Reunited for the first time in many years, sans Douglas, the group dynamic returns. There is no battle for the vacated leadership position. Rather, there is a low-level conflict between the friends and Douglas's widow over his legacy. Douglas, it seems, has become something of an intellectual celebrity in Europe, something to do with exposing prominent forgeries. Before he died, Douglas was busy working on a top-secret cryptography project for the Israeli government. Like most tightly-kept secrets, this is one everyone seems to know about. The European media descends on the funeral, but it's never quite clear why Douglas's death garners so much press.

Subtle Bodies is geographically a departure for the author (his books and stories are typically set in Botswana), but it is recognizably Rushian. Mating, his justly praised 1991 National Book Award-winning novel, explores the relationship between his sharp female narrator and a seemingly perfect man who disrupts her feminist identity. Subtle Bodies feels structurally and stylistically familiar. Nina's portions of the book, particularly — with her amusingly poignant reflections on sex, pregnancy, motherhood and marriage — contain much of the obscure wordplay and non sequitur-heavy banter for which the author is known.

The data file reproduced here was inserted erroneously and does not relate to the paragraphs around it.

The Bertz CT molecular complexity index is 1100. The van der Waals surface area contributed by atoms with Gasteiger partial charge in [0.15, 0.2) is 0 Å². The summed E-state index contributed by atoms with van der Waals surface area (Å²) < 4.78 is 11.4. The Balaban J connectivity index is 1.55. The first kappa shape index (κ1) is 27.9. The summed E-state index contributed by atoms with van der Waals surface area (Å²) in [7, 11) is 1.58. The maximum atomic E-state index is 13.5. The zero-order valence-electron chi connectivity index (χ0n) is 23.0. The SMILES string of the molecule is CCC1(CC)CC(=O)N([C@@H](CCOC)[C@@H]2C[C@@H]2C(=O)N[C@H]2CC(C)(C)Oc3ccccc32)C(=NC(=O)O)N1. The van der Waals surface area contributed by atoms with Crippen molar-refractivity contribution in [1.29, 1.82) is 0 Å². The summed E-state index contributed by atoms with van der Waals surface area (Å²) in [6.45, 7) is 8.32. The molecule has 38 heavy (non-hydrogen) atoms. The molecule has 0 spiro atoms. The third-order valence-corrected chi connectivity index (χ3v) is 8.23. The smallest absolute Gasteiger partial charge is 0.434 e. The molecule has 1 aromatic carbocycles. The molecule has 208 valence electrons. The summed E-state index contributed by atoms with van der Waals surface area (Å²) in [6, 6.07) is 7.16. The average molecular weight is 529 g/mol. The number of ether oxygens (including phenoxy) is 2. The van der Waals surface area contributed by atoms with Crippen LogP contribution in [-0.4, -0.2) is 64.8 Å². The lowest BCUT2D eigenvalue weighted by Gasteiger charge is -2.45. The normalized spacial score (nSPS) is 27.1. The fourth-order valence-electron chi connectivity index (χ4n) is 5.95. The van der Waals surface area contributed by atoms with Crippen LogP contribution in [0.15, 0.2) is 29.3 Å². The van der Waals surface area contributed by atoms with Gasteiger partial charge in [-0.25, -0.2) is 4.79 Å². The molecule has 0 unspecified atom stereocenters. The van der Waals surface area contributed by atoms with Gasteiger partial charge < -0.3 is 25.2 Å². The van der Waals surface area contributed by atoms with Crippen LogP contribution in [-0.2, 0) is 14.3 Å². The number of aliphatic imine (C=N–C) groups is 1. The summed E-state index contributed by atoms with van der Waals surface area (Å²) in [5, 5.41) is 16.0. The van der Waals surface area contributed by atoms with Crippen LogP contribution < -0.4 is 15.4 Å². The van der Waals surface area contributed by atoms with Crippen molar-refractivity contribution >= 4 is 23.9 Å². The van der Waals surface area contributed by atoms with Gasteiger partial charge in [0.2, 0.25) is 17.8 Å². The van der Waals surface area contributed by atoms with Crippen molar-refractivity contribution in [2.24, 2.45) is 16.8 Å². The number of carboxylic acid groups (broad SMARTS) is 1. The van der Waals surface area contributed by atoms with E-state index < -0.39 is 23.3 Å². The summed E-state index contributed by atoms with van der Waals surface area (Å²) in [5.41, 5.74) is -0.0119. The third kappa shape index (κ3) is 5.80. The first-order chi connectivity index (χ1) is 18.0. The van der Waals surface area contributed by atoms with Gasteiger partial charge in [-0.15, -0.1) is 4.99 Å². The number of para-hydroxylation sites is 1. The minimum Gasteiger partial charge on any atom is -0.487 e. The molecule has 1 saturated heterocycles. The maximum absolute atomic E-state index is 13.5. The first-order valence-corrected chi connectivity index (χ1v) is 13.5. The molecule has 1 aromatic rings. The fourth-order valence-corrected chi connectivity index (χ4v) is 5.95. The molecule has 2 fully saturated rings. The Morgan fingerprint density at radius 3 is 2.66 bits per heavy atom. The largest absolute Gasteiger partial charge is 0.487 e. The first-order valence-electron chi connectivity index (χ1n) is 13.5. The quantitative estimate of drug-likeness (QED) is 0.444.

Rush's considerable talent for inhabiting fascinating female voices, though, isn't enough to wash out the bad taste left by his men — a sad drunk, a whoremonger, an impotent stockbroker, and — if you count Douglas's feral son — a peeping tom. Even Ned, the most likeable of the group, is rendered slightly pathetic in his frantic efforts to get signatures on his anti-war petition meant to prevent the invasion of Iraq.

Abstract comedy, it turns out, just isn't that funny, and Rush's plot never really congeals. That's not a fatal shortcoming in itself, but unfortunately all the reader is left with is these sad, petulant clowns talking past one another in a series of awkward encounters. This may have been exactly the send-off Douglas would have wanted, but it's considerably less amusing for those of us left behind.

Copyright 2013 NPR. To see more, visit http://www.npr.org/.